A.J. Fikry owns a failing bookshop. His wife has just died, in tragic circumstances. His rare and valuable first edition has been stolen. His life is a wreck. Amelia is a book rep, with a big heart, and a lonely life Maya is the baby who ends up on A.J.'s bookshop floor with a note. What happens in the bookshop that changes the lives of these seemingly normal but extraordinary characters?
"In this sweet, uplifting homage to bookstores, Zevin perfectly captures the joy of connecting people and books. A. J. Fikry, the cantankerous owner of Island Books, is despondent after losing his beloved wife and witnessing the ever-declining number of sales at his small, quirky bookstore. In short order, he loses all patience with the new Knightly Press sales rep, his prized rare edition of Tamerlane is stolen, and someone leaves a baby at his store. That baby immediately steals A. J.'s heart and unleashes a dramatic transformation. Suddenly, the picture-book section is overflowing with new titles, and the bookstore becomes home to a burgeoning number of book clubs. With business on the uptick and love in his heart, A. J. finds himself becoming an essential new part of his longtime community, going so far as to woo the aforementioned sales rep (who loves drinking Queequeg cocktails at the Pequod Restaurant). Filled with interesting characters, a deep knowledge of bookselling, wonderful critiques of classic titles, and very funny depictions of book clubs and author events, this will prove irresistible to book lovers everywhere.--Wilkinson, Joanne Copyright 2014 Booklist"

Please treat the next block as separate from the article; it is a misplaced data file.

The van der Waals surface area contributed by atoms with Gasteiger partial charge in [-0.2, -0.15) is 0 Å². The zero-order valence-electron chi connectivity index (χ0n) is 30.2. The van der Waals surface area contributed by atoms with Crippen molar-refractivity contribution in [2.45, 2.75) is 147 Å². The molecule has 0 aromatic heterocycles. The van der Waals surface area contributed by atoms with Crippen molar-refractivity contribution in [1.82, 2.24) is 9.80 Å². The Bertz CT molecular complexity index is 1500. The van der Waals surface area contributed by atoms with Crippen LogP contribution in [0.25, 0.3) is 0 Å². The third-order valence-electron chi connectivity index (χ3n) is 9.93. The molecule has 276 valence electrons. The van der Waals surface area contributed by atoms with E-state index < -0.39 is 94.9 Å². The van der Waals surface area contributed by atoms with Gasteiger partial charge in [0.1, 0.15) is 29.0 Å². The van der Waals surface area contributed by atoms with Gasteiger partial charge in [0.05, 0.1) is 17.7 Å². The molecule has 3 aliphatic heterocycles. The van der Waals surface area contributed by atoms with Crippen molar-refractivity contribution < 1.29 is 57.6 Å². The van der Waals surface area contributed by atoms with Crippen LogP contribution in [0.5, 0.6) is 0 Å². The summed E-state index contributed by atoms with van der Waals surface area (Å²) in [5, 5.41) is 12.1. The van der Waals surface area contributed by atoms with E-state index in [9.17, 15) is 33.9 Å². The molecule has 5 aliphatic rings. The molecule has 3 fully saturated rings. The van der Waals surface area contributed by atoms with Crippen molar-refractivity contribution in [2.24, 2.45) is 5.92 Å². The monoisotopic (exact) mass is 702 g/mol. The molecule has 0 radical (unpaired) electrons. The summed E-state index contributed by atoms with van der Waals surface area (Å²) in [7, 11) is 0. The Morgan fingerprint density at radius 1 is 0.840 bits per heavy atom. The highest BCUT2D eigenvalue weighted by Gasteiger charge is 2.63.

From Booklist, Copyright (c) American Library Association. Used with permission.
Publisher's Weekly Review:
"Bookstore owner A.J. Fikry is a bitter curmudgeon, but, as we soon learn, his sour attitude masks deep sadness and loneliness about the death of his wife. The mysterious arrival of a baby girl in A.J.'s shop with a note asking him to care for her brings about events that open his heart to love, hope, and life. Brick's empathetic narration captures A.J. perfectly in all his cantankerous and tender moods, and particularly when he rhapsodizes over books, in which he finds not only comfort and enjoyment, but a lens through which to interpret life. Brick voices A.J. in a way that sounds entirely natural-for example, when A.J. is trying to work something out, Brick speaks slowly, as though searching for the right words to express his thoughts, and then sounds startled and triumphant as A.J. has a realization. His warm, compassionate, thoughtful reading will draw listeners in throughout this gentle, sweetly satisfying tale. An Algonquin hardcover. (Apr.) (c) Copyright PWxyz, LLC. All rights reserved."
(c) Copyright PWxyz, LLC. All rights reserved